This semester's class on the history of Downtown and Brooklyn is taking on a motley (you could say random) group of neighborhoods during our four weeks.
Partially this is because there's just way too much stuff to learn about in four 90 minute meetings; partially it's a way to try and fit lots of topics in, and partially it's an excuse to do lots of the stuff I've been meaning to do and see since I moved here. Since there's no unifying theme to our exploits, this seemed as good a time as any to recap some of the stuff we've done.
Before class started, I biked out to the city's oldest building - the Pieter Claesen Wyckoff House in Flatlands. It's pretty awesome and extremely old (1652!) but also kinda small and unassuming. It's got a super cute park and some nice gardens surrounding it, but there's also a tire shop next door and a McDonald's next to that. There's no train nearby and it's a little out of the way, but that's also what's sort of neat about it. The best part about the Wyckoff House is that it just sort of blends in to the city, and it kinda feels like this secret thing when you find it.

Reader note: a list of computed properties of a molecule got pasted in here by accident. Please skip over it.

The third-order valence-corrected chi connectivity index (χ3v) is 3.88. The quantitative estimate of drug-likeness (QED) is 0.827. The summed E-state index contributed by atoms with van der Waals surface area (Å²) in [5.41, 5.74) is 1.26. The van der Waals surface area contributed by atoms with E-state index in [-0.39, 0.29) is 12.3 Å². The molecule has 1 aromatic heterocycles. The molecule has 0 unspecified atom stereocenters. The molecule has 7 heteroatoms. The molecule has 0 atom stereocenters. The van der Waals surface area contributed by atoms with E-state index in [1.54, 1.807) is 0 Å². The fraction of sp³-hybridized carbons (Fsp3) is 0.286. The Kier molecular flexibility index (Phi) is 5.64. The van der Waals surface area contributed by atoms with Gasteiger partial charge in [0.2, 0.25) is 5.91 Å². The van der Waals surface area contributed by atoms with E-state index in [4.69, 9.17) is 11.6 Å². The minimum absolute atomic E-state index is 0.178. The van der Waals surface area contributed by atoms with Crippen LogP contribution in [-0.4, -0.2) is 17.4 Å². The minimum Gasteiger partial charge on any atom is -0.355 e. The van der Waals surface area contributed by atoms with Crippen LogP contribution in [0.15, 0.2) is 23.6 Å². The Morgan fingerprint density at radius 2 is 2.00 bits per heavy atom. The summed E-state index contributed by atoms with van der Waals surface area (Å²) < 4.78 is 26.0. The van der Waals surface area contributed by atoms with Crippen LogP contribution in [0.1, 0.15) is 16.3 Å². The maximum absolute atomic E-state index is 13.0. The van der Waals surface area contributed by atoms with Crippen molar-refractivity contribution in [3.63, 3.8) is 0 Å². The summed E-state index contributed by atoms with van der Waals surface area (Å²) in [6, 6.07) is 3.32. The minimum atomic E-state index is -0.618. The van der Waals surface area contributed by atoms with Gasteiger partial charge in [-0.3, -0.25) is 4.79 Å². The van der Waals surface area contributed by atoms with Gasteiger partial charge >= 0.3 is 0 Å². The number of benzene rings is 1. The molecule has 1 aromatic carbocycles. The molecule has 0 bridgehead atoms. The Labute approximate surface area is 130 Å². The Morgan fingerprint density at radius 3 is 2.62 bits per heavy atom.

Best fact? All the Wyckoffs in the world (50,000 of them!) are descended from this family, since it was the first time the surname "Wyckoff" had been used. It means something like "town magistrate" in Dutch. Also they have some really old waffle irons there and corn cobs in the walls for insulation. Neat.
Last week we were super lucky to take a walking tour of Crown Heights with a neighborhood expert. We started at the site of another old farm (maybe farms are the theme of the class?!), this one right around the corner of Nostrand Ave. and Macon Street in Bed-Stuy.
We wandered and walked all over the neighborhood, but easily my favorite building was this rambling structure on the corner of New York Ave. and Park Place. It's seriously huge, like half an avenue long. It's the kind of building you stumble upon and makes you feel like you're not in New York anymore. It's a school now, and you can't go in or anything, but it's totally worth the trip just to gawk at it a bit.
This week we met over in the East Village (yep, a farm too) to meet with a local artist and talk a bit about Tompkins Square and the neighborhood. Tompkins Square was never a farm, just a swamp that's had a long history of protests and the occasional riot.
The most infamous riot in Tompkins Square happened in 1988, when the city began enforcing a 1 a.m. curfew in the park after noise complaints started rolling in. A protest of the curfew drew lots and lots of cops to the scene, and eventually things got violent, lasting until dawn. It's another one of those things about New York that's hard to imagine when you see the place today.
Next week's our last class (skyscrapers!), after which I promise some random facts about very tall buildings.